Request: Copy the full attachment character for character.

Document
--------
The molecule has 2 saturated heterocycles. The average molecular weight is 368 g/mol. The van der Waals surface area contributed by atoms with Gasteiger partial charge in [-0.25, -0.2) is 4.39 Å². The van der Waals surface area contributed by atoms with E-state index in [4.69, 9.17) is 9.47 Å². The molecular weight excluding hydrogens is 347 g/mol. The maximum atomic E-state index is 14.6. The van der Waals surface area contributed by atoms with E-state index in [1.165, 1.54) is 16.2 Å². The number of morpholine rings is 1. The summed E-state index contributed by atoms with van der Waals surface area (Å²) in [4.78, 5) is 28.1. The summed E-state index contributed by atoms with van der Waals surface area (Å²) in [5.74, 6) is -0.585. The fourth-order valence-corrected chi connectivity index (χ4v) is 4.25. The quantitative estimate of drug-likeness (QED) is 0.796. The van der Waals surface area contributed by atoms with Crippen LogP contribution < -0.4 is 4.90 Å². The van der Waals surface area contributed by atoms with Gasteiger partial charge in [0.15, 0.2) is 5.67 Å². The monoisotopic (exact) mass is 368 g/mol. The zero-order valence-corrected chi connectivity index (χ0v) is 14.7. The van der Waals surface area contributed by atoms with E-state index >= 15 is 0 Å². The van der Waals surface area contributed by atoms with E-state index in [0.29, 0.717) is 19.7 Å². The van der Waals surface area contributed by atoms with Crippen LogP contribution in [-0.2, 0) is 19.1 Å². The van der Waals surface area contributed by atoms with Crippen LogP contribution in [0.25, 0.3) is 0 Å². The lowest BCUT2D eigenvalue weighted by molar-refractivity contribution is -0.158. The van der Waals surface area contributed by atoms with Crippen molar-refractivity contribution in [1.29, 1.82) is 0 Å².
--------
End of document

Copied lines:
The molecule has 2 saturated heterocycles. The average molecular weight is 368 g/mol. The van der Waals surface area contributed by atoms with Gasteiger partial charge in [-0.25, -0.2) is 4.39 Å². The van der Waals surface area contributed by atoms with E-state index in [4.69, 9.17) is 9.47 Å². The molecular weight excluding hydrogens is 347 g/mol. The maximum atomic E-state index is 14.6. The van der Waals surface area contributed by atoms with E-state index in [1.165, 1.54) is 16.2 Å². The number of morpholine rings is 1. The summed E-state index contributed by atoms with van der Waals surface area (Å²) in [4.78, 5) is 28.1. The summed E-state index contributed by atoms with van der Waals surface area (Å²) in [5.74, 6) is -0.585. The fourth-order valence-corrected chi connectivity index (χ4v) is 4.25. The quantitative estimate of drug-likeness (QED) is 0.796. The van der Waals surface area contributed by atoms with Crippen LogP contribution < -0.4 is 4.90 Å². The van der Waals surface area contributed by atoms with Gasteiger partial charge in [0.15, 0.2) is 5.67 Å². The monoisotopic (exact) mass is 368 g/mol. The zero-order valence-corrected chi connectivity index (χ0v) is 14.7. The van der Waals surface area contributed by atoms with E-state index >= 15 is 0 Å². The van der Waals surface area contributed by atoms with E-state index in [0.29, 0.717) is 19.7 Å². The van der Waals surface area contributed by atoms with Crippen LogP contribution in [-0.2, 0) is 19.1 Å². The van der Waals surface area contributed by atoms with Crippen LogP contribution in [0.25, 0.3) is 0 Å². The lowest BCUT2D eigenvalue weighted by molar-refractivity contribution is -0.158. The van der Waals surface area contributed by atoms with Crippen molar-refractivity contribution in [1.29, 1.82) is 0 Å².